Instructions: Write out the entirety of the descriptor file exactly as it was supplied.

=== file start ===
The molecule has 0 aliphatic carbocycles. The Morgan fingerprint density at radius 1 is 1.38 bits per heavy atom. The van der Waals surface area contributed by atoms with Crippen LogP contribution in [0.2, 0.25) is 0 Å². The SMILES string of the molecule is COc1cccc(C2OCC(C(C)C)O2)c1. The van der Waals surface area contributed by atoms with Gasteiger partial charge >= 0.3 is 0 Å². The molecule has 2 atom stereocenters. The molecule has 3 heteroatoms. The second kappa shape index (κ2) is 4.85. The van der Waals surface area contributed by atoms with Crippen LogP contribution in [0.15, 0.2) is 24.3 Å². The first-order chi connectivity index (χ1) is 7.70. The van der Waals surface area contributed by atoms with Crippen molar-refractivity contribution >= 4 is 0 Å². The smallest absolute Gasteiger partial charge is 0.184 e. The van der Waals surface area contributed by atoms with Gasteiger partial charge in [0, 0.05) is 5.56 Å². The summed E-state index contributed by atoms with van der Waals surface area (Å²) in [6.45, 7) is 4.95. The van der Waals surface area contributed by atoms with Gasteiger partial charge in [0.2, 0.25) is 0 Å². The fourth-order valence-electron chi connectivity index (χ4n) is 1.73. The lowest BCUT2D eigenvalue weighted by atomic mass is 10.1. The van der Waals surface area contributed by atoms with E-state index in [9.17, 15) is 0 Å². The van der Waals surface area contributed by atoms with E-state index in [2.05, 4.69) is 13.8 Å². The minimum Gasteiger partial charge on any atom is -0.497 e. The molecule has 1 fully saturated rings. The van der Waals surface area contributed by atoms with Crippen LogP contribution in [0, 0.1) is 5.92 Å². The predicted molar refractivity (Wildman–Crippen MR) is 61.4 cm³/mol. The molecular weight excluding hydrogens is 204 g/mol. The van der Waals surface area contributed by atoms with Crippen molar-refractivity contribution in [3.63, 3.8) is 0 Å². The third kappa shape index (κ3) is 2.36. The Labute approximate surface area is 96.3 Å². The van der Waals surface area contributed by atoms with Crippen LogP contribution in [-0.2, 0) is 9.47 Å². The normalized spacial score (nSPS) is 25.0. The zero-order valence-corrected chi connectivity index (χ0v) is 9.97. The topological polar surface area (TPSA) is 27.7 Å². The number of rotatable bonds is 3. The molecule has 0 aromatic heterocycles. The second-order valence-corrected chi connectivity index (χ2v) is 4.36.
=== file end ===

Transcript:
The molecule has 0 aliphatic carbocycles. The Morgan fingerprint density at radius 1 is 1.38 bits per heavy atom. The van der Waals surface area contributed by atoms with Crippen LogP contribution in [0.2, 0.25) is 0 Å². The SMILES string of the molecule is COc1cccc(C2OCC(C(C)C)O2)c1. The van der Waals surface area contributed by atoms with Gasteiger partial charge >= 0.3 is 0 Å². The molecule has 2 atom stereocenters. The molecule has 3 heteroatoms. The second kappa shape index (κ2) is 4.85. The van der Waals surface area contributed by atoms with Crippen LogP contribution in [0.15, 0.2) is 24.3 Å². The first-order chi connectivity index (χ1) is 7.70. The van der Waals surface area contributed by atoms with Crippen molar-refractivity contribution >= 4 is 0 Å². The smallest absolute Gasteiger partial charge is 0.184 e. The van der Waals surface area contributed by atoms with Gasteiger partial charge in [0, 0.05) is 5.56 Å². The summed E-state index contributed by atoms with van der Waals surface area (Å²) in [6.45, 7) is 4.95. The van der Waals surface area contributed by atoms with Gasteiger partial charge in [0.2, 0.25) is 0 Å². The fourth-order valence-electron chi connectivity index (χ4n) is 1.73. The lowest BCUT2D eigenvalue weighted by atomic mass is 10.1. The van der Waals surface area contributed by atoms with E-state index in [9.17, 15) is 0 Å². The van der Waals surface area contributed by atoms with E-state index in [2.05, 4.69) is 13.8 Å². The minimum Gasteiger partial charge on any atom is -0.497 e. The molecule has 1 fully saturated rings. The van der Waals surface area contributed by atoms with Crippen LogP contribution in [0, 0.1) is 5.92 Å². The predicted molar refractivity (Wildman–Crippen MR) is 61.4 cm³/mol. The molecular weight excluding hydrogens is 204 g/mol. The van der Waals surface area contributed by atoms with Crippen molar-refractivity contribution in [3.63, 3.8) is 0 Å². The third kappa shape index (κ3) is 2.36. The Labute approximate surface area is 96.3 Å². The van der Waals surface area contributed by atoms with Crippen LogP contribution in [-0.2, 0) is 9.47 Å². The normalized spacial score (nSPS) is 25.0. The zero-order valence-corrected chi connectivity index (χ0v) is 9.97. The topological polar surface area (TPSA) is 27.7 Å². The number of rotatable bonds is 3. The molecule has 0 aromatic heterocycles. The second-order valence-corrected chi connectivity index (χ2v) is 4.36.